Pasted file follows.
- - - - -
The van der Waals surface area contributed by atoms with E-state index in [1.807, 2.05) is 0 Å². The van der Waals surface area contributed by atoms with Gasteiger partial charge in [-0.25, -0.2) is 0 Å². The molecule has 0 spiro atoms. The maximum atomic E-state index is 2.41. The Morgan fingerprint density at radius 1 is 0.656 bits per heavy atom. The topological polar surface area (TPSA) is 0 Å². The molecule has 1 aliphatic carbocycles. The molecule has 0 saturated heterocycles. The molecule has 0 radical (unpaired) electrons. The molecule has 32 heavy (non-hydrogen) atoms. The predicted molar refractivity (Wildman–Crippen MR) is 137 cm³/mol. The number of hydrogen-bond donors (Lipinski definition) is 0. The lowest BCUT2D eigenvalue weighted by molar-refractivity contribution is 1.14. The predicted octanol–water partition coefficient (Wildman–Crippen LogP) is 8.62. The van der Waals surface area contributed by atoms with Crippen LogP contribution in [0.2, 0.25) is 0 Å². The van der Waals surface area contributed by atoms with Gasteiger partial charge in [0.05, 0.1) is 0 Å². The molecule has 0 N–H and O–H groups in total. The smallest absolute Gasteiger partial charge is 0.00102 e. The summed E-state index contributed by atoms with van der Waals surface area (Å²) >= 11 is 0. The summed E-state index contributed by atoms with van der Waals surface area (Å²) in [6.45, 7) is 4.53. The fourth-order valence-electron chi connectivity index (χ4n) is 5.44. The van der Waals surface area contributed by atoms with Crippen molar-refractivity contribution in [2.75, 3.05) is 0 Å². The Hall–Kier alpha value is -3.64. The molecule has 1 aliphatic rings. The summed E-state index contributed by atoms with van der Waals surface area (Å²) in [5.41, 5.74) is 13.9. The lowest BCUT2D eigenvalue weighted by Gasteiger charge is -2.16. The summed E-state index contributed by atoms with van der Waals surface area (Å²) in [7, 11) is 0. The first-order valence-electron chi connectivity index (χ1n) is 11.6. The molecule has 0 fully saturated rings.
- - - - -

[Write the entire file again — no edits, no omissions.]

The van der Waals surface area contributed by atoms with E-state index in [1.807, 2.05) is 0 Å². The van der Waals surface area contributed by atoms with Gasteiger partial charge in [-0.25, -0.2) is 0 Å². The molecule has 0 spiro atoms. The maximum atomic E-state index is 2.41. The Morgan fingerprint density at radius 1 is 0.656 bits per heavy atom. The topological polar surface area (TPSA) is 0 Å². The molecule has 1 aliphatic carbocycles. The molecule has 0 saturated heterocycles. The molecule has 0 radical (unpaired) electrons. The molecule has 32 heavy (non-hydrogen) atoms. The predicted molar refractivity (Wildman–Crippen MR) is 137 cm³/mol. The number of hydrogen-bond donors (Lipinski definition) is 0. The lowest BCUT2D eigenvalue weighted by molar-refractivity contribution is 1.14. The predicted octanol–water partition coefficient (Wildman–Crippen LogP) is 8.62. The van der Waals surface area contributed by atoms with Crippen LogP contribution in [0.2, 0.25) is 0 Å². The van der Waals surface area contributed by atoms with Gasteiger partial charge in [0.05, 0.1) is 0 Å². The molecule has 0 N–H and O–H groups in total. The smallest absolute Gasteiger partial charge is 0.00102 e. The summed E-state index contributed by atoms with van der Waals surface area (Å²) >= 11 is 0. The summed E-state index contributed by atoms with van der Waals surface area (Å²) in [6.45, 7) is 4.53. The fourth-order valence-electron chi connectivity index (χ4n) is 5.44. The van der Waals surface area contributed by atoms with Crippen molar-refractivity contribution in [2.75, 3.05) is 0 Å². The Hall–Kier alpha value is -3.64. The molecule has 1 aliphatic rings. The summed E-state index contributed by atoms with van der Waals surface area (Å²) in [5.41, 5.74) is 13.9. The lowest BCUT2D eigenvalue weighted by Gasteiger charge is -2.16. The summed E-state index contributed by atoms with van der Waals surface area (Å²) in [7, 11) is 0. The first-order valence-electron chi connectivity index (χ1n) is 11.6. The molecule has 0 fully saturated rings.